Why Vietnam’s ‘Silicon Valley’ Won’t Be Like California’s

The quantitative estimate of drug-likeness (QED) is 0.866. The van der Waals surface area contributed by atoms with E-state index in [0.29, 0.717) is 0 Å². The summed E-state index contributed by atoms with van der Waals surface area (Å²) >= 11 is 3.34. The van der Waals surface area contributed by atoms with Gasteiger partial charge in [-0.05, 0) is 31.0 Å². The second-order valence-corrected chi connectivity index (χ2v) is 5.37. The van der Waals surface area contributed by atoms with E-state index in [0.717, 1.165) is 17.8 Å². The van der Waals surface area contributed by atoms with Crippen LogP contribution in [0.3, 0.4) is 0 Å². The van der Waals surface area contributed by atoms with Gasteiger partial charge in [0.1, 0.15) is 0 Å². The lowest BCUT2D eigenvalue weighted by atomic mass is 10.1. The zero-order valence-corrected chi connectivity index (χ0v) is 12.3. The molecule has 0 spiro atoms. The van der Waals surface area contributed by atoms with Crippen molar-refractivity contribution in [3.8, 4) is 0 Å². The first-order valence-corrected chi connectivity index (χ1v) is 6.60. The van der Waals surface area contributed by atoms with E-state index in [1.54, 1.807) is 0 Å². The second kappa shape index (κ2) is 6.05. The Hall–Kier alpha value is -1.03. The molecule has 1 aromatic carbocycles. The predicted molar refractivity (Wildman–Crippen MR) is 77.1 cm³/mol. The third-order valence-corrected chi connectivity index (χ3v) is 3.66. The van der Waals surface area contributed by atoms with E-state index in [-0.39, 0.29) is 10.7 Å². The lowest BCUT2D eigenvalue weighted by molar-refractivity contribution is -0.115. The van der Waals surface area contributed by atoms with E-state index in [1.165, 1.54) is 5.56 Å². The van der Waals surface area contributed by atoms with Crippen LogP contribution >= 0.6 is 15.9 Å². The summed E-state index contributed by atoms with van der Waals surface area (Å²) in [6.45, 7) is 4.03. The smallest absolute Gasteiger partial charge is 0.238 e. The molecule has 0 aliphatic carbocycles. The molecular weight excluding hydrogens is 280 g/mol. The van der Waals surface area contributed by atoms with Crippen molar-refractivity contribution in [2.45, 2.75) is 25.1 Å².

Vietnam’s financial hub is setting aside land to develop what locals call a new “Silicon Valley,” a reference to the area of California where a lot of new technology is developed, but with not-so-California characteristics, such as state planning and a lack of venture capital. The Home Affairs Department of Ho Chi Minh City filed a plan this month to the city’s Communist Party committee for merging three districts into a single zone for development as a tech center, domestic media outlet VnExpress International says. The plan followed a meeting May 8 between city officials and Vietnam’s Prime Minister Nguyen Xuan Phuc, the news outlet says.   City leaders had begun in 2017 planning a 22,000-hectare (54,300-acre) zone to monetize scientific and technical research, the news outlet says. More than 1 million people already live along the flat swathe of land along the Saigon River. The zone will appeal foremost to internet and software developers, including an estimated 40 financial technology firms, as well as their employees who hope to live near work, analysts on the ground say. The zone is taking shape as tech-educated Vietnamese in their 20s start companies. “Vietnamese are very entrepreneurial,” said Jack Nguyen, a partner at the business advisory firm Mazars in Ho Chi Minh City. “They see something work in other countries, or in the U.S., they’ll give it a shot here in Vietnam.” Vietnamese entrepreneurs, some educated overseas, are taking advantage of a largely “mobile” culture in the Southeast Asian country as well as low-paid local engineers to build up their bases in Ho Chi Minh City, Nguyen added.   Ho Chi Minh City’s tech zone includes a slice of its financial center, modern apartment tracts and a nearby polytechnic university. Those perks should make the zone more attractive for techies, said Phuong Hong, a native of the city who lives in the zone.   “These three districts have the level of living, and transportation is also very, very convenient,” she said, referring to the three administrative tracts to be merged. Tech workers are likely to take advantage of that convenience, said Frederick Burke, Ho Chi Minh City-based partner with the law firm Baker McKenzie.    “The fact that they give extra incentives to locate there creates an ecosystem where some employees live in the neighborhood,” Burke said. “Therefore, an engineer can jump from one job to another more easily.”   Central government leaders have tried over the past decade to steer Vietnam’s export-led economy Electricity needs are rising as Vietnam’s economy grows, adding challenges for the state power utility, EVN, as it tries to balance free markets and central planning. (Ha Nguyen/VOA)National-level and city government planning will probably lead the tech zone’s formation – a key difference compared to the more organic development of Silicon Valley of California – analysts say. “What we’ll likely see as key differences between the two is the Ho Chi Minh City project will be a cluster that heavily recruits global and regional companies and (where) entrepreneurial behaviors are likely commissioned by the government, whereas Silicon Valley is more locally grown and has been driven by industry trends and technology innovations,” said Lam Nguyen, managing director with the tech market research firm IDC Indochina in Ho Chi Minh City.  State planning to date has offered internet bandwidth. Growth of the zone will require local officials to build out infrastructure, the IDC managing director said. The zone will need tax incentives, better business licensing processes and ideal locations to draw newcomers, he added.   Tech investors will favor Vietnam’s relatively lower costs, Lam Nguyen said. Vietnam’s tech zone will face a lack of venture capital, buyouts and failures followed by restarts, country observers say. A lot of startup founders have ideas but lack capital, Jack Nguyen said. They look overseas for funding, he said. The area south of San Francisco known as “Silicon Valley” first became a hub of technology development in the 1950s, when a dean of Stanford University’s engineering school encouraged faculty members to start their own companies. Silicon Valley output has been estimated at an unusually high $275 billion per year and it’s one of the most expensive parts of the United States.